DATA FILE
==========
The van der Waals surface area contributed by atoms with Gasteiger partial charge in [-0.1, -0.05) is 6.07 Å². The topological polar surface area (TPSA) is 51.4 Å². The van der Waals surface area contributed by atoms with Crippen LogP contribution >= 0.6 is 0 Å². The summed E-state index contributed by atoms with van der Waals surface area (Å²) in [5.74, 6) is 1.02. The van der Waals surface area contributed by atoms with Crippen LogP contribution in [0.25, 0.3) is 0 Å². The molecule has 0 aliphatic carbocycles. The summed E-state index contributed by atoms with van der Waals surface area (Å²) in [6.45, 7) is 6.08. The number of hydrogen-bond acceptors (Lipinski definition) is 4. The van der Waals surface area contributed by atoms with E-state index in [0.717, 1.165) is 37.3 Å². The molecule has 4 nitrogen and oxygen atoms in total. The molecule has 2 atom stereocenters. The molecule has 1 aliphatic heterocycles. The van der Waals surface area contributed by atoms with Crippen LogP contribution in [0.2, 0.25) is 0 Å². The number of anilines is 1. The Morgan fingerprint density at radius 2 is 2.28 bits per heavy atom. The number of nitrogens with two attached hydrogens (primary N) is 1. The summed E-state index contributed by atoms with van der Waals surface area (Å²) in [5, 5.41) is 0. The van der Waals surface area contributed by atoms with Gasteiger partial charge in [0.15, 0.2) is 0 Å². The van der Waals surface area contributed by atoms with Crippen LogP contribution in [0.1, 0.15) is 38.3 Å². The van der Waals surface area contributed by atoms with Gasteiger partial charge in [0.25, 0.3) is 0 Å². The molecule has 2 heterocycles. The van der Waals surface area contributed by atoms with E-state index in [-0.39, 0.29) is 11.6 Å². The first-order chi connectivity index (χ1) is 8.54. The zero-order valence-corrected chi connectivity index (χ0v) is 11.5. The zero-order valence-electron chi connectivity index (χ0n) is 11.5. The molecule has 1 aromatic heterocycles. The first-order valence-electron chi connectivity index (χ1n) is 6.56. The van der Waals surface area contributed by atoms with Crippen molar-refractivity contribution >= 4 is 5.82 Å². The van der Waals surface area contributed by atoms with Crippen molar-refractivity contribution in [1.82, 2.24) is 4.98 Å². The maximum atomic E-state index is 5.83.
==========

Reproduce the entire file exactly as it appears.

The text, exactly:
The van der Waals surface area contributed by atoms with Gasteiger partial charge in [-0.1, -0.05) is 6.07 Å². The topological polar surface area (TPSA) is 51.4 Å². The van der Waals surface area contributed by atoms with Crippen LogP contribution >= 0.6 is 0 Å². The summed E-state index contributed by atoms with van der Waals surface area (Å²) in [5.74, 6) is 1.02. The van der Waals surface area contributed by atoms with Crippen LogP contribution in [0.25, 0.3) is 0 Å². The molecule has 0 aliphatic carbocycles. The summed E-state index contributed by atoms with van der Waals surface area (Å²) in [6.45, 7) is 6.08. The number of hydrogen-bond acceptors (Lipinski definition) is 4. The van der Waals surface area contributed by atoms with E-state index in [0.717, 1.165) is 37.3 Å². The molecule has 4 nitrogen and oxygen atoms in total. The molecule has 2 atom stereocenters. The molecule has 1 aliphatic heterocycles. The van der Waals surface area contributed by atoms with Crippen LogP contribution in [0.2, 0.25) is 0 Å². The number of anilines is 1. The Morgan fingerprint density at radius 2 is 2.28 bits per heavy atom. The number of nitrogens with two attached hydrogens (primary N) is 1. The summed E-state index contributed by atoms with van der Waals surface area (Å²) in [5, 5.41) is 0. The van der Waals surface area contributed by atoms with Gasteiger partial charge in [0.15, 0.2) is 0 Å². The van der Waals surface area contributed by atoms with Crippen LogP contribution in [0.1, 0.15) is 38.3 Å². The van der Waals surface area contributed by atoms with Gasteiger partial charge in [0.25, 0.3) is 0 Å². The molecule has 2 heterocycles. The van der Waals surface area contributed by atoms with E-state index in [-0.39, 0.29) is 11.6 Å². The first-order chi connectivity index (χ1) is 8.54. The zero-order valence-corrected chi connectivity index (χ0v) is 11.5. The zero-order valence-electron chi connectivity index (χ0n) is 11.5. The molecule has 1 aromatic heterocycles. The first-order valence-electron chi connectivity index (χ1n) is 6.56. The van der Waals surface area contributed by atoms with Crippen molar-refractivity contribution >= 4 is 5.82 Å². The van der Waals surface area contributed by atoms with Crippen molar-refractivity contribution in [1.82, 2.24) is 4.98 Å². The maximum atomic E-state index is 5.83.